The best way to look at India’s latest strategic thrust, aimed at turning the country into a manufacturing hub for the world by linking up with supply chains that girdle the globe, is from a global vantage point. With the US-China trade war in its second year now, old business arrangements are under severe stress. American companies that have long used Chinese factories to crank out low-cost products for various markets find themselves under US policy pressure to either pull out of China entirely, or rework their production models to shift key operations elsewhere. US President Donald Trump might just raise tariffs on Chinese imports to 30% this October, enough to disrupt the cost calculations of the most resilient firms that make products in China. This presents India an opportunity to plug a vacuum, and the Narendra Modi government has moved in to seize it. On Wednesday, it said it would open the domestic field of contract manufacturing to 100% foreign ownership of ventures, a move explicitly designed to attract global players currently in search of low-cost locations for production units. Coupled with the easing of local-sourcing conditions imposed on foreign single-brand retailers in India, the reform serves as a big “Welcome” board, especially to chief executive officers in the US who have been mulling a response to the worsening commercial ties across the Pacific. In this context, all eyes are now on Apple Inc.’s Tim Cook. If this marquee brand were to quit China for India, goes the hope, several others may follow.
It is one thing to issue an invitation, however, and quite another to win decisions in India’s favour. Our country does not have much of a reputation for manufacturing efficiency. The sector has languished, as a proportion of the overall economic pie, even as services have leapt ahead. While it is true that new investors could transform the way products are put together by bringing in practices perfected elsewhere, analysts have long expressed concerns about low productivity here. Excessive red tape, which tends to raise corruption levels, has been another deterrent to foreign investment. The ease of doing business in India has risen in recent years though, as measured by the World Bank, and inflows from overseas businesses have been rising apace. Quick ground-level clearances could make a difference as well. In other words, the problems of the past need not persist in the future.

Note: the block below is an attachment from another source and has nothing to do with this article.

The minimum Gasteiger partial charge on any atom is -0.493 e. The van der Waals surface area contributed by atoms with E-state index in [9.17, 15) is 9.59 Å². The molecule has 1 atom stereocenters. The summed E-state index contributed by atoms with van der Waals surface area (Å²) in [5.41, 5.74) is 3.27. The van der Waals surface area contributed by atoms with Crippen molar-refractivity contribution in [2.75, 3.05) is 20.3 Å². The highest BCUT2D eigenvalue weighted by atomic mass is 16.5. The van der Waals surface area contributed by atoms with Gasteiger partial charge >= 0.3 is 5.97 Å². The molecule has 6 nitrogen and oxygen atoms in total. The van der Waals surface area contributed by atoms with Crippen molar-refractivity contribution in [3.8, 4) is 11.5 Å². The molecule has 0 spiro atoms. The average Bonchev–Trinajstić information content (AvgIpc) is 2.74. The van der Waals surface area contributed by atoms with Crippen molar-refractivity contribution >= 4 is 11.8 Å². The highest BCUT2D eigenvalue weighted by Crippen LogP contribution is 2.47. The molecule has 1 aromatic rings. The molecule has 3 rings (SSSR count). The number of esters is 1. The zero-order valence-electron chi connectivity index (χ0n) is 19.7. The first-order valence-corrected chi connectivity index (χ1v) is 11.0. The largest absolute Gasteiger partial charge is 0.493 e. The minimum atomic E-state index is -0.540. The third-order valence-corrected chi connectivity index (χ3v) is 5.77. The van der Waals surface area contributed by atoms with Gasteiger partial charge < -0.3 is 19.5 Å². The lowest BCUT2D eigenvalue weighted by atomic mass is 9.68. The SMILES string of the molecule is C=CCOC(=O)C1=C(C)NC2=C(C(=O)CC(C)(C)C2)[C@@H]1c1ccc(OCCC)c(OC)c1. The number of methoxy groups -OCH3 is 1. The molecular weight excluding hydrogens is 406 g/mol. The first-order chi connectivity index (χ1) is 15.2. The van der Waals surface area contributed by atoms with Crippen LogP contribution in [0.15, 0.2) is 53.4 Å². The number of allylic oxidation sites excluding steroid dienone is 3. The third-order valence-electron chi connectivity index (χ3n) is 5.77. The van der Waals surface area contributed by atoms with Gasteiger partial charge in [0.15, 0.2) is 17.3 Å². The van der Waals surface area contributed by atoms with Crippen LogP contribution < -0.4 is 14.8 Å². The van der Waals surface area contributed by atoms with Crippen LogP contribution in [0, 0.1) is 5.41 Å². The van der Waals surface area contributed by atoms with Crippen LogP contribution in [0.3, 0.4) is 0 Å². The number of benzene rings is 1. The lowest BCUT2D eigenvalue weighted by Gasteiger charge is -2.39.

Or could they? For India to try replacing China as the world’s factory, a prospect that holds out the dream of job generation by the million, the country would need to enhance its overall competitiveness as a manufacturer. This is primarily about allowing companies to meet high quality standards at the lowest possible cost. Broadly, the Chinese success formula so far has involved the large-scale use—and even diversion—of state resources to subsidize mass production, not to speak of labour conditions that some consider repressive. In a democracy like ours, due caution should be exercised before attempting to emulate such ideas. Even on keeping export price tags low, China is not a good role model. Indeed, integration with global supply chains would require the Indian rupee’s value to be export-oriented, which could mean letting it slide when appropriate, but policymakers must resist currency manipulation. India must make its market and democratic forces work in tandem as it sets about creating conditions that would spur efficiency and turn “Made in India” into a routine sight across the world.